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Trac­ing the evo­lu­tion of the bolo tie

Johnny Depp is a big fan, as was a young Clint East­wood, and John Tra­volta fa­mously wore one in the film Pulp Fic­tion. Chances are, if you have ever watched an Amer­i­can West­ern, you will al­ready be fa­mil­iar with the bolo tie, a thin, dis­tinc­tive cord of braided leather worn around the neck, and often dec­o­rated with a shiny sil­ver or­na­ment or pretty piece of turquoise.

Although its ends are tipped in sil­ver, this ac­ces­sory is as­so­ci­ated with an out­doorsy life­style and has been a sar­to­rial choice for cow­boys for the past cen­tury. The name bolo is thought to come from the Ar­gen­tinian word boleadora, mean­ing lariat or the rope used to lasso life­stock.

The idea of us­ing a sim­ple slid­ing tog­gle to se­cure a neck scarf while horse rid­ing is be­lieved to have been in ex­is­tence since the early 1900s. Although or­nate bolos have been made by the Hopi and Navajo com­mu­ni­ties since the 1930s, it was dur­ing the 1950s that their pop­u­lar­ity mush­roomed. This was, iron­i­cally, fu­elled by a na­tion­wide boom in busi­ness that saw many men don se­vere-cut suits. Bolos be­came widely avail­able in 1956, as men in some parts of the United States looked for a re­laxed style of dress­ing that re­flected their non-city life­style.

In the Mid­west, the bolo quickly be­came a sta­ple, partly as a push­back against the for­mal dress codes of the East Coast and partly linked to a huge leap in tele­vi­sion own­er­ship. This meant that an in­creas­ing num­ber of peo­ple were ex­posed to an end­less stream of nos­tal­gic cow­boy shows, such as Gun­smoke (1955),

The Ri­fle­man (1958) and Bo­nanza (1959), which were all set in Amer­ica’s Wild West. Ref­er­enc­ing a time that was still within liv­ing mem­ory, the cow­boy style of dress­ing proved to res­onate so deeply that in 1971, Ari­zona made the bolo tie the state’s of­fi­cial neck­tie, fol­lowed by New Mex­ico in 1987 and Texas in 2007.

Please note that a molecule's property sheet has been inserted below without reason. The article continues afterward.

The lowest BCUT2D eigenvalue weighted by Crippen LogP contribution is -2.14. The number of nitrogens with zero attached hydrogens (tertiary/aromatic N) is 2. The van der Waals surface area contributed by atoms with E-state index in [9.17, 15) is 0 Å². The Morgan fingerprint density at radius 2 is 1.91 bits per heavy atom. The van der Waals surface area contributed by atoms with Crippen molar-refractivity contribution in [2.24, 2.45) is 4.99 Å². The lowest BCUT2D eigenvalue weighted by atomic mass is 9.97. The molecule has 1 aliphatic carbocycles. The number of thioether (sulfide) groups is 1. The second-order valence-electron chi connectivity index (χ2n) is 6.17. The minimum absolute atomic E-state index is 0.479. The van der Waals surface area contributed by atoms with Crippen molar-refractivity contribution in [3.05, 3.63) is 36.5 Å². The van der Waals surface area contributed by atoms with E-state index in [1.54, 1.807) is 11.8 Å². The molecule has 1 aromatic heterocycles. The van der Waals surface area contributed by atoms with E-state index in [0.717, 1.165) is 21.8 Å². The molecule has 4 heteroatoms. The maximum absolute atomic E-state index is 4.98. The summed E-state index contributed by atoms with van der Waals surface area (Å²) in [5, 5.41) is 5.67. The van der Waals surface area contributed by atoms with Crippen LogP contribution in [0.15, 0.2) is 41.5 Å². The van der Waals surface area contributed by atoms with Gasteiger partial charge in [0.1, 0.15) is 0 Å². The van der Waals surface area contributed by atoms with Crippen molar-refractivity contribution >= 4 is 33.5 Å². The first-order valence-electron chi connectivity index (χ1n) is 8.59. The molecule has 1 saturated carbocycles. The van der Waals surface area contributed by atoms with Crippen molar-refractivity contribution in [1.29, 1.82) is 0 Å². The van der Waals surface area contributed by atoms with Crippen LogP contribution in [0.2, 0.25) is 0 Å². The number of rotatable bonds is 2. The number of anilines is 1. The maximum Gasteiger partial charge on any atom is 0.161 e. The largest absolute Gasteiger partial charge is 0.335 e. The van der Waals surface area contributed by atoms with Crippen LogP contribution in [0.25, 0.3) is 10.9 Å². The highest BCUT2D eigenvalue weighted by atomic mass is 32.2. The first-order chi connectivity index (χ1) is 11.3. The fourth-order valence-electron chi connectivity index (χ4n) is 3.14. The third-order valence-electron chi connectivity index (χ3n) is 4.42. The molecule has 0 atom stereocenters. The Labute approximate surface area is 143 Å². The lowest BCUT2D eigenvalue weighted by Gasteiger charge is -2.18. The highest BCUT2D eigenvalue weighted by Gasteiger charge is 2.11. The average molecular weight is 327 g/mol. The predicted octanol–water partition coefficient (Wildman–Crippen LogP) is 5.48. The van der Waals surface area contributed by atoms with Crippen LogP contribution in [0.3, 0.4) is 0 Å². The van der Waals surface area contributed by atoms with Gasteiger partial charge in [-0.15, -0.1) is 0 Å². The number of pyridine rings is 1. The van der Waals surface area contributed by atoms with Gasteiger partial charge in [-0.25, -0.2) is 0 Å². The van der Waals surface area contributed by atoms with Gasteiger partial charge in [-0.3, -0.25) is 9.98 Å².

Not long af­ter the bolo be­come pop­u­lar in Amer­ica, it trav­elled to Eng­land, where it was adopted by Teddy Boys, who re­named it the boot­lace tie and wore it with drape suits, crepe-soled shoes and quiff hair­styles. The 1980s saw an­other boom, when men in South Korea and Ja­pan clam­oured to get hold of sil­ver de­signs by the Hopi, Navajo and Pue­blo tribes.

Europe, mean­while, was ex­pe­ri­enc­ing a rock­a­billy revival, which saw a new gen­er­a­tion em­brac­ing the fash­ions of the 1950s. At the same time, the bolo started ap­pear­ing around the necks of the so-called New Ro­man­tics, which ex­plains why, when Live Aid took place in 1985, U2 singer Bono was wear­ing one, to com­ple­ment his bouf­fant hairstyle. Back in the US, the bolo was un­der­go­ing a re­nais­sance and was be­ing worn by the likes of Bruce Spring­steen and sci­ence-fic­tion writer Isaac Asimov.

More re­cently, the ac­ces­sory has un­der­gone yet an­other trans­for­ma­tion, most notably when Olivier Rouste­ing el­e­vated it to high fash­ion by send­ing it down the Bal­main spring/sum­mer 2018 run­way. Or­nately en­graved with shiny discs pushed up high into the shirt col­lars, each was priced at US$550 (Dh2,020) and all promptly sold out.

Given that to­day a bolo tie can be worn as com­fort­ably with a tuxedo as with a denim shirt, and as high and tight or loosely slung and re­laxed as one likes, there is lit­tle rea­son not to try one out. With mod­ern styles fea­tur­ing ev­ery­thing from sim­ply turned wood to a sil­ver dol­lar coin, the time has come to em­brace your in­ner cow­boy. Sarah Maisey

Clockwise from top, tra­di­tional bolo ties fea­tured a shiny or­na­ment for a tog­gle; Bruno Mars paired a bolo with his suit for the Grammy Awards in 2014; and a Car­los Cam­pos out­fit ac­ces­sorised with a sleek ver­sion of the tie

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